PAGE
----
Wednesday, June 08, 2011

Money Sings

Sam Shirakawa visited Bonn several days ago and has filed a report on a rare revival he attended of Lortzing's Der Wildschütz:



Lortzing: Der Wildschütz 
(The Poacher Or: An Indecent Proposal) [New Production]
Bonn
1 June 2001









Is there any reason why Albert Lortzing’s seldom heard stage work Der Wildschütz oder: Ein unmoralisches Angebot (The Poacher Or: An Indecent Proposal) should be revived? The program notes to Oper Bonn’s handsome new production list about 25 reasons -- all reasonable, some fanciful, others even compelling. But the main reason is not given.

Oper Bonn is mounting Wildschütz (1842) because it can, thanks to a well-drilled cast and to a co-production deal with Theater Chemnitz and the Vienna Volksoper that helps defray costs.

Those, like me, who have never seen it before are lucky in having Dietrich W. Hilsdorf’s gimmick-free production set before us, because the story is complicated enough without imposing a “concept” on it: a German village schoolmaster loses his job and jeopardizes his marriage after he is accused of shooting a deer while trespassing on a local count’s property. To clear himself and settle his debts, he may have to sell his wife to the nobleman. Ergo the subtitle: An Indecent Proposal. Before everything is straightened out, a lengthy series of identity switches, disguises and subterfuge must be played out.

Hilsdorf‘s staging is pleasantly direct and fluently blocked with charming period sets by Dieter Richter that glide on and off aboard a revolving platform. Renate Schmitzer’s costumes are satisfyingly ooh-ahh, especially for the noblewomen.

The production is also strongly cast and well-paced under the musical guidance of Ulrich Zippelius. Philipp Meierhöfer fuses resolve with desperation as the schoolmaster Baculus, determined to win back his job even if he has to sell his soul, um, I mean, his wife. Kathrin Leidig’s pleasant lyric soprano and graceful stage presence endows credibility on her portrayal of Baculus’ young spouse Gretchen. She is elegantly counter-balanced by Julia Kamenik as the recently widowed Baroness Freimann, who offers to help Baculus out of his dilemma. Giorgos Kanaris as the libidinous Count von Eberbach elicits sympathy through his way with the most tuneful arias of the opera. André Riemer as the Count’s brother-in-law Baron Kronthal makes a vocally impressive attempt at captivating Gretchen for himself. Anjara I. Bartz, Charlotte Quadt and Carlos Krause ably round out the principals.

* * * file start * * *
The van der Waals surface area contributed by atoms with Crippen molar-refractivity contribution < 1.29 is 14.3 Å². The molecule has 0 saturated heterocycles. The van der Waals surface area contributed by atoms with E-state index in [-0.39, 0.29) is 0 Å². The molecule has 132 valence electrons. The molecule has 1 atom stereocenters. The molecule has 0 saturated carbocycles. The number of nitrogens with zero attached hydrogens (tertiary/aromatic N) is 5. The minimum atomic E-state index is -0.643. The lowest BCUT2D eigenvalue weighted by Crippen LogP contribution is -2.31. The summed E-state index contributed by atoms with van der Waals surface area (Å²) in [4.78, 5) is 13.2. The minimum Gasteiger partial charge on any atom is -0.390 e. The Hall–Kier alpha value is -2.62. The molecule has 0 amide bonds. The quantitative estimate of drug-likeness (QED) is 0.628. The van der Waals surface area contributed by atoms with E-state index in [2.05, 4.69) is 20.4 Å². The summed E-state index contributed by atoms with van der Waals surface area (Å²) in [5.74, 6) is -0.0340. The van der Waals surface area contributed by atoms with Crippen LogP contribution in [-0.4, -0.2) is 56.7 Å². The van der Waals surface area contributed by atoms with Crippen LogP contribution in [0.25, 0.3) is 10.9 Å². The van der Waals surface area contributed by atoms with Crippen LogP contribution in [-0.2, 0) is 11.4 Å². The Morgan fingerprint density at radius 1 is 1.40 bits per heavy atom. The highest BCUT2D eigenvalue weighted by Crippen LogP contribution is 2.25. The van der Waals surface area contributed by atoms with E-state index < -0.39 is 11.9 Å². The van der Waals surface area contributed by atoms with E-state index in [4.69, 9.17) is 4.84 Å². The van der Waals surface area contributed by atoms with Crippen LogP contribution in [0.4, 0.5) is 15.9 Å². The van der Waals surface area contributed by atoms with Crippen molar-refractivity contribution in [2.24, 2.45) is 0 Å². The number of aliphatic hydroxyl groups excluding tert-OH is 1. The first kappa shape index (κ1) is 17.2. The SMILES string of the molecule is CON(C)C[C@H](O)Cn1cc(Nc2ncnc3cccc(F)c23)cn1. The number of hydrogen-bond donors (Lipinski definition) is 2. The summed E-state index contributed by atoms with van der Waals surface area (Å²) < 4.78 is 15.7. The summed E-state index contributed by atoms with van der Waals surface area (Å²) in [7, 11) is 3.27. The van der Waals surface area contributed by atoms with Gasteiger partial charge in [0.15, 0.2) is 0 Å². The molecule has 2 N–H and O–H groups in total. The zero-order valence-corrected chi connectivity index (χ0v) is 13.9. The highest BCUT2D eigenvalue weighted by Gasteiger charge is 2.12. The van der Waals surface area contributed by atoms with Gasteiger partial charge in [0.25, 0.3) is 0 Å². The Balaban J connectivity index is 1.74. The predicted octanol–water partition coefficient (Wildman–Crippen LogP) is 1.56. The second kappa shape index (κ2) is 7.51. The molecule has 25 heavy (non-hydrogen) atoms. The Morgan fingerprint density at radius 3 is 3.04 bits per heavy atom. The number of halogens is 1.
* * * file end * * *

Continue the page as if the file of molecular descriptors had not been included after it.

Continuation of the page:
Coming back to the question why Der Wildschütz should be revived, maybe the key question is why it is performed so rarely these days? In my view, a significant part of its current popularity problem lies in its mechanics. For starters, it takes a full act -- or about an hour, followed by an intermission -- before the memorable tunes, arias and ensembles start tumbling out, one after another. Worse, most of the exciting music -- and there's lots of it -- is awarded to the Count, the Baron, and the widowed Baroness, little of it to Baculus and Gretchen. The work is also too long, and the convolutions of the plot become ha-ha interruptus. Lortzing was a versatile Man of the Theater who wrote his own libretti, so it's hard to figure out why his plot labors for levity. That said, composer and conductor Hans Pfitzner proclaimed the schoolmaster Baculus as "The finest comic figure of German opera." Go figure.

The other problem that burdens the story is thematic. Baculus is apparently marrying a much younger woman. Age difference may not necessarily wither matrimony in life, but it is A-material for cuckold comedies and tragedies. Witness The Barber of Seville or Pagliacci. In Wildschütz, though, its semi-incestuous implications are, oddly, not an issue. Ultimately, it is a comedy of muneration not manners. While Baculus is certainly not the first husband who‘s thought seriously about putting his wife on sale, Lortzing falls short of making the subject a laughing matter.

©Sam H. Shirakawa

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